Minimum Viable Product (MVP) is an approach in product development, which we strongly appreciate and recommend to our clients. Recently, we have been working on one MVP, which brought us lots of experience that I would like to share with you. This is a really valuable lesson showing how to build a comprehensive product from an initial idea to the MVP development.
What is MVP?
Let me start with a brief explanation of what Minimum Viable Product is. MVP is a product with just enough features to satisfy early customers and to provide feedback for future product development. In other words, it is a product built as quickly as possible with enough basic functionalities. This approach allows the implementation of a product on the market so that the customer can test it, gather feedback, and constantly improve it. MVP provides cost effectiveness and time savings. Perhaps, this is the best solution for you too. Why? See yourself the most important benefits that it can bring you:
1. You verify your product. Thanks to the basic functionality, you can give your product to customers, verify its value and identify weaknesses and strengths.
2. Savings in the budget. Thanks to MVP, you have a reasonable budget. The development phase covers only the most important (strategic) functionalities. Only later, step by step, further ones are developed.
3. Minimize the risk. After a while, you can say that your first attempt was completely unnecessary. This is one of the biggest threats to your product. In the case of MVP, you test various functionalities, draw conclusions and collect continuous feedback from customers. Nobody will assess the value of the product better than the customers who will use it.
4. Time-saving. MVP implies that the development process focuses on the most important functionalities. Therefore, in a relatively short time, you will achieve the basic draft of the product.
Our case study: How an effective development of MVP looks like
It’s best to find out what the development process of MVP looks like on a real example. In recent months in Codest, we have been working on a project from the AdTech industry. We have established cooperation with a client who commissioned us the creation of a product from scratch. The product should be the company’s internal tool. The client defined his needs, he sent us the specification and our cooperation started. We divided it into four phases.
1st phase: Conception
The first step was to determine the details of the product. We started by meeting our client to get to know his vision and expectations. We wanted to understand the type of business, needs, goals and functionalities of the product as best as possible.
We didn’t focus solely on what information the client gave us. Of course, we gathered and considered all information, but then presented our feedback to the customer. We have advised on possible development paths that would bring the best results. It was like tech consulting. Two visions coming together for the same target. It was necessary for the whole development process to be as well planned as possible so that the product could reach the expectations.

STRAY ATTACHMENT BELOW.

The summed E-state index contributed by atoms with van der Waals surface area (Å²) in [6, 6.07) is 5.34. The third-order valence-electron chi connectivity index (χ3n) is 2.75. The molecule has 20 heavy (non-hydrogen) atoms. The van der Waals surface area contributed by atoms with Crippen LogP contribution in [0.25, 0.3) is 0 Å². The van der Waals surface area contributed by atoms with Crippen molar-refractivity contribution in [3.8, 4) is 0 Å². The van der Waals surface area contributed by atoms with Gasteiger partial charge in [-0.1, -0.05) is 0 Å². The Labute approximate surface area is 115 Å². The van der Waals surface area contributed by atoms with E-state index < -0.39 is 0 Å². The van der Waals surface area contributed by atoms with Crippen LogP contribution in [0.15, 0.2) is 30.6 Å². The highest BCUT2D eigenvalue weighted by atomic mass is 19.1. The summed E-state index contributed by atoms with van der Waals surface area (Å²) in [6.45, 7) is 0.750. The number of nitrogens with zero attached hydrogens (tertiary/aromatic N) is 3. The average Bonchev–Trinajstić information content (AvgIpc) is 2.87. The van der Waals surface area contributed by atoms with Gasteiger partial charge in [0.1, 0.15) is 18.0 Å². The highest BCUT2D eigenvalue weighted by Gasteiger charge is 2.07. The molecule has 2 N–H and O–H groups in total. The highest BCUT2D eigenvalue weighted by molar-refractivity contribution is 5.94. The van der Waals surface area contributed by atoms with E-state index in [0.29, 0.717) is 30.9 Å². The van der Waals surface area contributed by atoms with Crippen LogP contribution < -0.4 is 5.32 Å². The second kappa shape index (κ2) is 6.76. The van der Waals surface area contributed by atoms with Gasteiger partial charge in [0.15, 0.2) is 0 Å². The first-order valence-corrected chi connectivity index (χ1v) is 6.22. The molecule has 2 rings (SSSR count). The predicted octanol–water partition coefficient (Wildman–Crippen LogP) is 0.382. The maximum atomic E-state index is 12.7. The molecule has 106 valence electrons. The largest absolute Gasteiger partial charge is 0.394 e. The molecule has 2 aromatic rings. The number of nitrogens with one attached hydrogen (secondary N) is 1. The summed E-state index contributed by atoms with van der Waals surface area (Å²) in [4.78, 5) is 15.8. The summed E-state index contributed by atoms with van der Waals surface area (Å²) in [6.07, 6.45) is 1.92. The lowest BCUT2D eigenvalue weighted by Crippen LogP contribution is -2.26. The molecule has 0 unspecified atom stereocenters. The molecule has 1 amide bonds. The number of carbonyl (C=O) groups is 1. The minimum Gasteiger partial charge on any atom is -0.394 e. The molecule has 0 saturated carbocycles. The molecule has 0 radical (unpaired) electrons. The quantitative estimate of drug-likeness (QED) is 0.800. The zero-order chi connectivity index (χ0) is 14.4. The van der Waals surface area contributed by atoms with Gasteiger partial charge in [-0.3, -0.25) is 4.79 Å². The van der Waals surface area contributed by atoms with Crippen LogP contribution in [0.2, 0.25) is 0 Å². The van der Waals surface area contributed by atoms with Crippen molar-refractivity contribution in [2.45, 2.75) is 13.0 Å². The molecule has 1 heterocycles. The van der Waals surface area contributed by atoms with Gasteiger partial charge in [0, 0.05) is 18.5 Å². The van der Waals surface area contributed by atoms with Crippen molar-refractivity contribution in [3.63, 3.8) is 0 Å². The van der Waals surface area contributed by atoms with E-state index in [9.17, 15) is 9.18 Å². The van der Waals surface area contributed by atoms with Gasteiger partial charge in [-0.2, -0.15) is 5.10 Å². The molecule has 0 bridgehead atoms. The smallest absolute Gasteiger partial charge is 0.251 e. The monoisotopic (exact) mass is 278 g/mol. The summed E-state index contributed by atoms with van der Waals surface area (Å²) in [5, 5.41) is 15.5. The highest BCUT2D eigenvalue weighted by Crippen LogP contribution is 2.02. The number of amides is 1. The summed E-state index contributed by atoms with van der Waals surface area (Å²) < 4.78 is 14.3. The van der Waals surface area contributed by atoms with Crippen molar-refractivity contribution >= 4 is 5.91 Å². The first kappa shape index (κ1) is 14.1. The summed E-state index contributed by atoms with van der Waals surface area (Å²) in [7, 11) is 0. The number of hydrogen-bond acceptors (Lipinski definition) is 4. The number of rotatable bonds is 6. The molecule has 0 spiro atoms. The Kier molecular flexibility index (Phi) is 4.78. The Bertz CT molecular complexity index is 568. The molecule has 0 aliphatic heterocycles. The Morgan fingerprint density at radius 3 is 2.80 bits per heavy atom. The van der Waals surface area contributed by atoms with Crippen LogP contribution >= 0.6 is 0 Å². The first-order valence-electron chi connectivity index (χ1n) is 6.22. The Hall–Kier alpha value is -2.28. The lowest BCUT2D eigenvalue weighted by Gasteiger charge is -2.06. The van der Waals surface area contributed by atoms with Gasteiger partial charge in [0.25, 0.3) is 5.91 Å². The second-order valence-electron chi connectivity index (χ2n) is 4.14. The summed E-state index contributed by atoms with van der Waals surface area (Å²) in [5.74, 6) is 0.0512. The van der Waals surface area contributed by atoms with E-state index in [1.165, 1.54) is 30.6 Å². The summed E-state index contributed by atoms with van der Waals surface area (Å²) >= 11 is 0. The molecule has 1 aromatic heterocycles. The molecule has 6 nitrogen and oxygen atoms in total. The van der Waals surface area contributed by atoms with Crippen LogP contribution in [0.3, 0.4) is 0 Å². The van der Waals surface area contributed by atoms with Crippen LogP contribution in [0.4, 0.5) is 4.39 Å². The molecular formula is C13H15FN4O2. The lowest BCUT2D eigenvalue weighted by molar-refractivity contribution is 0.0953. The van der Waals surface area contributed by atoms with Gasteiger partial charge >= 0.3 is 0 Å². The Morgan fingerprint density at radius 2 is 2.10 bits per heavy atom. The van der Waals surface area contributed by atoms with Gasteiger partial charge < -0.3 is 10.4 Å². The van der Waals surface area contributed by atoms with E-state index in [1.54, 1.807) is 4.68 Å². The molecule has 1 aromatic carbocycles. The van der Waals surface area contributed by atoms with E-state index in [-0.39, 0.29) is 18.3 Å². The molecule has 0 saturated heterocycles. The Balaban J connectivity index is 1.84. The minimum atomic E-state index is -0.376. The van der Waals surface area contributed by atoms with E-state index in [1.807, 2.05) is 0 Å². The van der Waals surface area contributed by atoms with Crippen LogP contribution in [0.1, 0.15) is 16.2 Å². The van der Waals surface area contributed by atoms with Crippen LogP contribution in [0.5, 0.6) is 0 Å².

To sum up, at this stage, we defined: product details, principles of cooperation, daily communication and feedback, and selection of the best-fitted technologies.
1st phase duration: 15%
2nd phase: UX design & testing
After the conceptual phase, it was time for the UX designers team to do their part. Mock-up sketches had been developed. Several versions were tested to find the optimal solution. The word ‘tests’ is key here. This stage is a constant search, verification and implementation of changes to meet the customer’s needs. The final step of this phase was to create the final mock-up. Only then, developers could start working.
Attention! Not everything at this stage ran smoothly. Before starting the cooperation, we had established the deadline for this project. After we started the development, the client asked for additional functionality. This happens very often in this type of project. However, according to MVP, the whole procedure should be realized as effectively as possible and all functionalities should be set in the first phase. Anyway, we agreed to introduce new features, but we stipulated that the project deadline will change.
Therefore, the most important lesson you should remember from this point is to avoid changes during development. Plan and think about everything before starting the development process.
2nd phase duration: 20%
3rd phase: Development
Then, a team of developers started to work. This stage usually takes the longest. The whole process is carried out following the Agile principles to keep the highest efficiency. The team used tools such as Jira, Slack and Harvest. We also had backlog grooming, spring planning, daily meetings, retrospective meetings,and demo for the client.
3rd phase duration: 60%
4rd phase: Finalization
After the development process, the project comes to an end. If all the basic functionalities have been implemented, the MVP project can be considered complete. But at this point, the product development process isn’t over. The further stages of development should be planned with the client.
4rd phase duration: 5%
This is how the overall product development process based on MVP looks like. I am fully convinced of its effectiveness. However, the key is the comprehensive implementation of the first phase. If this is properly implemented, we reduce the risk to unnecessarily lengthen the work and have to increase the budget in the next phases. As you see, the whole MVP process is not complicated.
Do you want to know the detailed case study of our work? WRITE TO US!